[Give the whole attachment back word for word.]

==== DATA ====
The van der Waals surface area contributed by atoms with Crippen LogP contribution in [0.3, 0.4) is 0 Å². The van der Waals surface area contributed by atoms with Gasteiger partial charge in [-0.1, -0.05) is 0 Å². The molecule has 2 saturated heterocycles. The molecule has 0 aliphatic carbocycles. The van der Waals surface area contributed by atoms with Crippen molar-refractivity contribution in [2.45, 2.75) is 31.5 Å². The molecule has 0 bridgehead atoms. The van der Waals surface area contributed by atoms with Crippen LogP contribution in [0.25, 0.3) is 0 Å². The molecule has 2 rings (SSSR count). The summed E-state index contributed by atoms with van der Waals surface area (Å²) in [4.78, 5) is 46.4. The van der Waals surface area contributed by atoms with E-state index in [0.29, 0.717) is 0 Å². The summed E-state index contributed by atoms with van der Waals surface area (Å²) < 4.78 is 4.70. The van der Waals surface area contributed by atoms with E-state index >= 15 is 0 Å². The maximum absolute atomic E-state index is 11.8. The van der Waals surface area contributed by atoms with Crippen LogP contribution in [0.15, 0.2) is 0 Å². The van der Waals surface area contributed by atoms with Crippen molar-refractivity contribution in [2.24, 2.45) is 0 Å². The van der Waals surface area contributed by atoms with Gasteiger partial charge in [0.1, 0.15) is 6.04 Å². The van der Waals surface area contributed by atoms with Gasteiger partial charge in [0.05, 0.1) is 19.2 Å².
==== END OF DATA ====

The van der Waals surface area contributed by atoms with Crippen LogP contribution in [0.3, 0.4) is 0 Å². The van der Waals surface area contributed by atoms with Gasteiger partial charge in [-0.1, -0.05) is 0 Å². The molecule has 2 saturated heterocycles. The molecule has 0 aliphatic carbocycles. The van der Waals surface area contributed by atoms with Crippen molar-refractivity contribution in [2.45, 2.75) is 31.5 Å². The molecule has 0 bridgehead atoms. The van der Waals surface area contributed by atoms with Crippen LogP contribution in [0.25, 0.3) is 0 Å². The molecule has 2 rings (SSSR count). The summed E-state index contributed by atoms with van der Waals surface area (Å²) in [4.78, 5) is 46.4. The van der Waals surface area contributed by atoms with E-state index in [0.29, 0.717) is 0 Å². The summed E-state index contributed by atoms with van der Waals surface area (Å²) < 4.78 is 4.70. The van der Waals surface area contributed by atoms with E-state index >= 15 is 0 Å². The maximum absolute atomic E-state index is 11.8. The van der Waals surface area contributed by atoms with Crippen LogP contribution in [0.15, 0.2) is 0 Å². The van der Waals surface area contributed by atoms with Crippen molar-refractivity contribution in [2.24, 2.45) is 0 Å². The van der Waals surface area contributed by atoms with Gasteiger partial charge in [0.1, 0.15) is 6.04 Å². The van der Waals surface area contributed by atoms with Gasteiger partial charge in [0.05, 0.1) is 19.2 Å².